On Halloween 2017, the producer/directors Perri Peltz and Matthew O’Neill attended an expo for the National Funeral Directors Association in Boston. The date was entirely coincidental, according to O’Neill, yet the conference room floor abounded with a disarming frankness, if not outright humor, about the rituals of ferrying a person from the living to the past (you can, it turns out, purchase a bust of the president of your choice to hold your ashes). Peltz and O’Neill, in their first day of filming for HBO’s Alternate Endings: Six New Ways to Die in America, found plenty of coffins – camouflage-lined, customized, styled with baseball bats – but also apps for funeral webcasting, hologrammed eulogies, ashes crystallized in glass sculptures, biodegradable caskets and jars of certifiably Irish earth (so one can be buried with a handful of an ancestor’s home).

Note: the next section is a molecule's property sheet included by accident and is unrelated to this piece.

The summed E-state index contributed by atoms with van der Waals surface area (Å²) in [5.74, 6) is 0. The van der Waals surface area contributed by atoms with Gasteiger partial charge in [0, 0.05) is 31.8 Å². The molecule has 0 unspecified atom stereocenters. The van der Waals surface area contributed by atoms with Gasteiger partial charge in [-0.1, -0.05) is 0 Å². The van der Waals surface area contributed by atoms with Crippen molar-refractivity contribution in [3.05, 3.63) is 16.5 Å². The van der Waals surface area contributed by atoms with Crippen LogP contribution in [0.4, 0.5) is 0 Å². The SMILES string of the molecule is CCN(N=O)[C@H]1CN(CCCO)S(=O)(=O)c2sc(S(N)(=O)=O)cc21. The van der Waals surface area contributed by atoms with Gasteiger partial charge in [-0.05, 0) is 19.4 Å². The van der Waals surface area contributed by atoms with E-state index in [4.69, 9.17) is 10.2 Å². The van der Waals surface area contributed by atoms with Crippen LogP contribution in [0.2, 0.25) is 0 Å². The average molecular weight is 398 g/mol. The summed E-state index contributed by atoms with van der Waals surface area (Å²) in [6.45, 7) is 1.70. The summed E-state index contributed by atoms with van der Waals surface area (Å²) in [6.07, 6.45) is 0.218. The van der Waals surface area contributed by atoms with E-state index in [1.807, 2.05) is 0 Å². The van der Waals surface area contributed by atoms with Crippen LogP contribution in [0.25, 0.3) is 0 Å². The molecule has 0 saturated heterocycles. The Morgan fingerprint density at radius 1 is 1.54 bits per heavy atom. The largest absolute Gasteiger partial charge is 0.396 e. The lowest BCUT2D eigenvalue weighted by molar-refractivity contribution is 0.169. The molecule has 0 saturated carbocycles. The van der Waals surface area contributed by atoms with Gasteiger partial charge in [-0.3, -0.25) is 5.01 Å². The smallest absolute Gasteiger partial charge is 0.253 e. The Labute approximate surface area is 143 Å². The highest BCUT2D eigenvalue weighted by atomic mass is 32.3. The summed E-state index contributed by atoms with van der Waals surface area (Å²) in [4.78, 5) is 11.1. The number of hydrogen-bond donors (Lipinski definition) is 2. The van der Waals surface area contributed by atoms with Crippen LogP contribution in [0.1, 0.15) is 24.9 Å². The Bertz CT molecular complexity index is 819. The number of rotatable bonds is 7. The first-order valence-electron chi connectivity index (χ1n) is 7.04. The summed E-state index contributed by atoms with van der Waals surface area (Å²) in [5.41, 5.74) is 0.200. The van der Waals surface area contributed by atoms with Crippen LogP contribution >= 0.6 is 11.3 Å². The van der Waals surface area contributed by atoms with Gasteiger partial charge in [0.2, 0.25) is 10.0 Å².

What Peltz and O’Neill didn’t find was stasis. “Let’s rethink funerals,” one banner proclaimed. “What became readily apparent is the death industry – the funeral business – is being disrupted,” Peltz told the Guardian. Case in point: in 2018, for the first time, more Americans opted for cremation over a traditional burial. “We take for granted that the way one has an end-of-life celebration is you go into a coffin and you’re buried in the ground,” Peltz said, “and what we saw at that convention is the number of different ways that people are embracing the ends of their lives, and thinking about doing that final act in a way that’s meaningful for them.”
If you haven’t thought about custom urns, or a drive-thru funeral, or your digital footprint captured in a profile, or even your or your loved ones’ memorial plans at all, you’re not alone. Many Americans hardly stop to interrogate why we consider it normal, if not necessary, to go about the elaborate ritual of embalming to coffin to six feet underground.